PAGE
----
By Claire Verney
Published by Friesen Press, 2015
Reviewed by Teena Hendelman
It takes a village, not only to raise a child but also to care for the infirm. The number of adults requiring care in their homes is rapidly increasing. While the responsibility for care often falls on the shoulders of women, the roles of family, friends and neighbours, not to mention professionals, are crucial, as shown in this book.
Claire Verney, whose husband Michael was diagnosed with Parkinson’s disease at the age of 46, wrote Notes of a Love Song as a memoir of their lives over the years he lived with the progressively debilitating disease. Verney became her husband’s primary caregiver and medical advocate for the 20 years of his complex illness, but particularly during the last four years. She cites family, neighbours and friends as her lifeline and credits Quebec’s medical and home care system for help to carry on.
Notes of a Love Song is written in diary form, touching down on certain days over the years when there were turning points, special events or intensely emotional experiences. I surmise that the descriptions of these recorded days are based on mental or written notes, sometimes taken over a few days, but attributed to one calendar date. Verney inserts into each recorded day flashbacks of previous biographical facts and experiences appropriate to what is transpiring that day.
I find this literary form a satisfying way of learning about the family and their roots, which helps explain their current behaviours and emotional reactions. This style is more personal and engaging than the more usual chronological exposition of events.
However, the title Notes of a Love Song makes it hard to imagine how such a difficult experience can be seen as a love song; it takes almost until the end to learn that the title is appropriate. Song and singing is important to the family, particularly to Michael. The poetic style of the descriptions, the creative lists of deeds or things (e.g. these hands) are like songs. And there is the unquestionable love that keeps this family grounded through their ordeal and keeps Claire going on as the overworked and stressed caregiver to Michael in their home.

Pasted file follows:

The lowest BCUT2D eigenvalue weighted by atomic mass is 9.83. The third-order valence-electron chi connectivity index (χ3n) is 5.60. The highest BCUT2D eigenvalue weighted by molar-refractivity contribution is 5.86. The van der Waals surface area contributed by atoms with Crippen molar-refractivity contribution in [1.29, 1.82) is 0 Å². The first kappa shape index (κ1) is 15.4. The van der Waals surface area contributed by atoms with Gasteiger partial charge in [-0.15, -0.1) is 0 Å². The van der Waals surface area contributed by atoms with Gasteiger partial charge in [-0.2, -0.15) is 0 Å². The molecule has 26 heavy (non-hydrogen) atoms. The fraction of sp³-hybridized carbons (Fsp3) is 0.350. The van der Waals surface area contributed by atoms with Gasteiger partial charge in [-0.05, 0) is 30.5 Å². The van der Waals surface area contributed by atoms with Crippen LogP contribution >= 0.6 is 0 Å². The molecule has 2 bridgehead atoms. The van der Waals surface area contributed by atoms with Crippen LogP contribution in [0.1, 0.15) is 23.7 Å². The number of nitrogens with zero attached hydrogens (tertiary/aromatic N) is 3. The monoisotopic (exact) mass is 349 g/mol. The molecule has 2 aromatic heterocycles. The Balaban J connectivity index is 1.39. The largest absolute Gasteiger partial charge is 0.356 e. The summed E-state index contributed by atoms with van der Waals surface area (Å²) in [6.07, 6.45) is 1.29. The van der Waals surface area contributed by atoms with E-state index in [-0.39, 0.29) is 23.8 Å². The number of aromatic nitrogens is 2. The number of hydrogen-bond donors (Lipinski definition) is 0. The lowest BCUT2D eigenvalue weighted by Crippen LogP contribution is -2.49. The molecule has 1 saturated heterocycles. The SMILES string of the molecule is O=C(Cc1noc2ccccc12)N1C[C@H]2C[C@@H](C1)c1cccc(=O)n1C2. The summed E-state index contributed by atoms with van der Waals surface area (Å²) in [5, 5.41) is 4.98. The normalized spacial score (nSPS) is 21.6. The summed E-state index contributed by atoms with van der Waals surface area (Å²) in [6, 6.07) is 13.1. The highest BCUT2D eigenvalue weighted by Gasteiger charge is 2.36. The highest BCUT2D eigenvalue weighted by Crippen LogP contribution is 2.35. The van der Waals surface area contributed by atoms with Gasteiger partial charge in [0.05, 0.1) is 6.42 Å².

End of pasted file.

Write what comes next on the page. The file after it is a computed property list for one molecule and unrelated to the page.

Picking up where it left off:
We learn that Michael is a determined, charming, humorous and athletic person. His family and his many friends have helped to form him and continue to keep him part of the community despite his physical challenges. In her eulogy of Michael, Verney notes, “the Michael Torontow award was established [by the Chelsea Oldtimers’ soccer club] for spirit, perseverance and dedication to Chelsea soccer.”
But, to think that all you need is love would be oversimplification. Verney demonstrates repeatedly that you also need a huge share of devotion, persistence, hard work, a sense of humour and a rational, analytical mind. Her background, first in post-war England, then in Canada as a child moving from town to town for her father’s work as a teacher/principal, contributes to her independent, resourceful and feisty personality. Her formation as a devoted caregiver and decision-maker owes as well to her experience raising and home-schooling four children, admittedly in Chelsea, where such an activity is not as rare as it might be elsewhere.
A favourite part of the book, demonstrating Verney’s analytical approach to decision making, is her formalized debate with herself in the entry of January 24, 2012. She describes her recurring internal debate, “Be it resolved that Michael’s care is better at home than in a care facility. Arguing volubly ‘For’ is Claire the Ardent Caregiver. Arguing ‘Against,’ with far less conviction to make a cogent argument on her own behalf, is Claire the Tired Wife.”
Verney’s observations on the role of the medical profession offer some noteworthy insights, such as, “Medical folk do their best in difficult circumstances but often have to rely on sometimes spotty information.”
Can this memoir be of help to readers? Probably, and not only to those living with Parkinson’s disease, but with any chronic, debilitating illness. It should be noted, however, that Michael’s case of Parkinson’s is particularly long and complex, and that the final years of his life are unusually difficult given complications resulting from other medical events such as stroke. The choice Verney made to care for her ailing husband to the end may not be within the capability of others; it was an arduous, often lonely vigil. Yet, family, friends and neighbours stepped forward to offer specific help, sometimes asked for and often without asking.
I hope the author, who now lives in the Glebe, enjoys a less complicated and stressful life. She deserves it.
Teena Hendelman, retired educator and researcher, is a past chair of the Glebe Report board. Her husband, Walter, a neuroscientist, added to this review.